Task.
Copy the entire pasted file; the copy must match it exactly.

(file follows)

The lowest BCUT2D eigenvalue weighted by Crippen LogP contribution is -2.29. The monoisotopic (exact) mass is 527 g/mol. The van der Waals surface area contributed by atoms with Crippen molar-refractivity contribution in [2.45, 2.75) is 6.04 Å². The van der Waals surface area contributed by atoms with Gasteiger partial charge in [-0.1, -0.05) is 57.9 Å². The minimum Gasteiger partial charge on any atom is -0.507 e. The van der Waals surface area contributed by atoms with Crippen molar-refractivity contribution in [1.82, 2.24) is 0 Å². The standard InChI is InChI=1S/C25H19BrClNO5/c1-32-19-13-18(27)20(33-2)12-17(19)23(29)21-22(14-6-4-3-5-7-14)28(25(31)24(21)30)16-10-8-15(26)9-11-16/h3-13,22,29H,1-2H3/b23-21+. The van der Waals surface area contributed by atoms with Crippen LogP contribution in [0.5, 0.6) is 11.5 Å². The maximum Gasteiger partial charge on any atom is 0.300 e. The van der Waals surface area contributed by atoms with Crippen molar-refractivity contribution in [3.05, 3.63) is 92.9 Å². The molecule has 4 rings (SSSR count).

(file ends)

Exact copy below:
The lowest BCUT2D eigenvalue weighted by Crippen LogP contribution is -2.29. The monoisotopic (exact) mass is 527 g/mol. The van der Waals surface area contributed by atoms with Crippen molar-refractivity contribution in [2.45, 2.75) is 6.04 Å². The van der Waals surface area contributed by atoms with Gasteiger partial charge in [-0.1, -0.05) is 57.9 Å². The minimum Gasteiger partial charge on any atom is -0.507 e. The van der Waals surface area contributed by atoms with Crippen molar-refractivity contribution in [1.82, 2.24) is 0 Å². The standard InChI is InChI=1S/C25H19BrClNO5/c1-32-19-13-18(27)20(33-2)12-17(19)23(29)21-22(14-6-4-3-5-7-14)28(25(31)24(21)30)16-10-8-15(26)9-11-16/h3-13,22,29H,1-2H3/b23-21+. The van der Waals surface area contributed by atoms with Crippen LogP contribution in [0.5, 0.6) is 11.5 Å². The maximum Gasteiger partial charge on any atom is 0.300 e. The van der Waals surface area contributed by atoms with Crippen molar-refractivity contribution in [3.05, 3.63) is 92.9 Å². The molecule has 4 rings (SSSR count).